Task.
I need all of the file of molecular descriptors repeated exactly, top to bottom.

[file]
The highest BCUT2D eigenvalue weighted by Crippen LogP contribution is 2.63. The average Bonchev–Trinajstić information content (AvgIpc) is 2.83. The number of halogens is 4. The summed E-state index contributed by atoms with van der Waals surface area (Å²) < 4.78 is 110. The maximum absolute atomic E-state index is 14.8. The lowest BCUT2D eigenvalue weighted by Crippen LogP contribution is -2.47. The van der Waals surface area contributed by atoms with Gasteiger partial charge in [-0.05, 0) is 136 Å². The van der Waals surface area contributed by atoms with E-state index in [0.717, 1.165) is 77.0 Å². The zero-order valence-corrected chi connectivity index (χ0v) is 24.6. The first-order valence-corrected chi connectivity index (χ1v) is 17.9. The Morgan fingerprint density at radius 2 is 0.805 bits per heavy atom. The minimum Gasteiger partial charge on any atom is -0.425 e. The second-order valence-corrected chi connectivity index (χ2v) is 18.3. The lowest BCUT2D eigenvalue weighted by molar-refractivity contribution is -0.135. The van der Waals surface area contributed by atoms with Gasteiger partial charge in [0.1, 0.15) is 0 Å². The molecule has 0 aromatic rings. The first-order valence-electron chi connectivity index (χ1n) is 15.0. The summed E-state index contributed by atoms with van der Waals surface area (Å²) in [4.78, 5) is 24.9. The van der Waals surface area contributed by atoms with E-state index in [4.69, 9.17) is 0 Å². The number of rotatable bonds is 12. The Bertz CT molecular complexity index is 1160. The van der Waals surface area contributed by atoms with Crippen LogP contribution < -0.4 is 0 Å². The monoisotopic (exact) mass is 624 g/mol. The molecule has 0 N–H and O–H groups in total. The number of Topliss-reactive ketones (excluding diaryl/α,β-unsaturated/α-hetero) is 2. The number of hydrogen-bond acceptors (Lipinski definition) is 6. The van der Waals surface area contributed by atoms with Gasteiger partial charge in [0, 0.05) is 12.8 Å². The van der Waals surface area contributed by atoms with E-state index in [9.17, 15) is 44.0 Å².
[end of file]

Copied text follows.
The highest BCUT2D eigenvalue weighted by Crippen LogP contribution is 2.63. The average Bonchev–Trinajstić information content (AvgIpc) is 2.83. The number of halogens is 4. The summed E-state index contributed by atoms with van der Waals surface area (Å²) < 4.78 is 110. The maximum absolute atomic E-state index is 14.8. The lowest BCUT2D eigenvalue weighted by Crippen LogP contribution is -2.47. The van der Waals surface area contributed by atoms with Gasteiger partial charge in [-0.05, 0) is 136 Å². The van der Waals surface area contributed by atoms with E-state index in [0.717, 1.165) is 77.0 Å². The zero-order valence-corrected chi connectivity index (χ0v) is 24.6. The first-order valence-corrected chi connectivity index (χ1v) is 17.9. The Morgan fingerprint density at radius 2 is 0.805 bits per heavy atom. The minimum Gasteiger partial charge on any atom is -0.425 e. The second-order valence-corrected chi connectivity index (χ2v) is 18.3. The lowest BCUT2D eigenvalue weighted by molar-refractivity contribution is -0.135. The van der Waals surface area contributed by atoms with Gasteiger partial charge in [0.1, 0.15) is 0 Å². The molecule has 0 aromatic rings. The first-order valence-electron chi connectivity index (χ1n) is 15.0. The summed E-state index contributed by atoms with van der Waals surface area (Å²) in [4.78, 5) is 24.9. The van der Waals surface area contributed by atoms with E-state index in [4.69, 9.17) is 0 Å². The number of rotatable bonds is 12. The Bertz CT molecular complexity index is 1160. The van der Waals surface area contributed by atoms with Crippen LogP contribution < -0.4 is 0 Å². The monoisotopic (exact) mass is 624 g/mol. The molecule has 0 N–H and O–H groups in total. The number of Topliss-reactive ketones (excluding diaryl/α,β-unsaturated/α-hetero) is 2. The number of hydrogen-bond acceptors (Lipinski definition) is 6. The van der Waals surface area contributed by atoms with Gasteiger partial charge in [0, 0.05) is 12.8 Å². The van der Waals surface area contributed by atoms with E-state index in [9.17, 15) is 44.0 Å².